A second story revealed that the Pentagon also did business with a separate subcontractor who had a documented link to a notorious alleged organized crime figure in Bulgaria known as “the Baron.”

7. Lycamobile: The Tory Donor’s Rucksacks of Cash And Offshore Empire — Heidi Blake, Michael Gillard, Tom Warren, Jane Bradley, and Richard Holmes

Getty / i-images / Lynzy Billing / Sian Butcher / BuzzFeed

For weeks, BuzzFeed News filmed bagmen for one of the British Conservative Party’s biggest corporate donors driving around in unmarked people carriers and depositing up to £1 million each week at the Post Office. Legal and financial experts called the deposits “deeply suspicious” and demanded urgent investigation.

Lycamobile’s Offshore Empire Embroiled In Sri Lanka’s Hunt For Stolen Assets

Getty / Reuters

Then, in a second story in the series, reporters found ties between the company’s chief executive, Subaskaran Allirajah, and Sri Lanka’s former president, who has been accused of corruption and war crimes. The story unearthed details of a $10 million deal between a Sri Lankan state telecoms company, the former president’s relatives, and a Lycamobile offshore company.

Lycamobile Reported To Cops For “Money Laundering”


The final installment in this series revealed that Lycamobile’s cash deposits had already been reported to the police back in 2014 by its chief competitor, Lebara. The refused to comment on what action, if any, it had taken.

8. Revealed: National Crime Agency In Crisis Over Unlawful Searches — Tom Warren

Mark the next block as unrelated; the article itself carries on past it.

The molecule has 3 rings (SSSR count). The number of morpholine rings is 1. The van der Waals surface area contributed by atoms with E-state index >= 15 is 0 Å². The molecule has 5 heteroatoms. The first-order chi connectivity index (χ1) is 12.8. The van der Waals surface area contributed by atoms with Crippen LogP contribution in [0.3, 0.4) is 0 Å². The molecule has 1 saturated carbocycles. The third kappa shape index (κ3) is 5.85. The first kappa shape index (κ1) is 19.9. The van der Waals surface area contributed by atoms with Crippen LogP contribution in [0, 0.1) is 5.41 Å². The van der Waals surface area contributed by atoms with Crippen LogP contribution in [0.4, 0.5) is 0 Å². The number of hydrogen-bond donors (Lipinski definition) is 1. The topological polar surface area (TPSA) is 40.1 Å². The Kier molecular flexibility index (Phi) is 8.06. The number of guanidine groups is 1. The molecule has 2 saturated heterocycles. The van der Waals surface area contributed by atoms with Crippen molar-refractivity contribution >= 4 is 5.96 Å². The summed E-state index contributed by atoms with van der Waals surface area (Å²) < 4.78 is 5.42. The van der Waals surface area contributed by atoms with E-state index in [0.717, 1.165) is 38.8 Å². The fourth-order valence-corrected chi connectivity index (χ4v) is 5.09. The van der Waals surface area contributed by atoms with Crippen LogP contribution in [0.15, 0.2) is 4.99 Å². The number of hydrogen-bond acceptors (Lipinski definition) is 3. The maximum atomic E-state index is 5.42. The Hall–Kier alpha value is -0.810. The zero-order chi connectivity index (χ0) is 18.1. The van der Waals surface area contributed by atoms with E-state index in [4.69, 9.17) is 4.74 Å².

Rex Shutterstock/PA/Laura Gallant/BuzzFeed

“Britain’s FBI” is in crisis, with every single one of its live investigations and prosecutions in jeopardy. The reason: its widespread use of potentially unlawful warrants. Major cases have already collapsed, and the conviction of one of Britain’s most notorious drug traffickers may be at risk. BuzzFeed News pulled back the curtain on the problem, which one judge referred to the problem as “systemic.”

A follow-up story revealed that the NCA also has major problems in detecting money laundering.

9. Warren Buffett’s Company Wants To Sell You A Mobile Home. (Note To Minority Buyers: You Pay Extra.) — Daniel Wagner and Mike Baker

Rick Wilking / Reuters

Warren Buffett’s Clayton Homes deploys predatory practices that have damaged minority communities across the country. The company, which dominates virtually every facet of the mobile home industry, charges African-Americans higher loan rates than it does whites who earn less money. While it markets to Latino customers with ads in Spanish, its practice is to provide contracts in English — and not provide interpreters. Its corporate culture has condoned racism towards customers and its minority employees. We did this investigation in partnership with The Seattle Times, whose version of the story is here.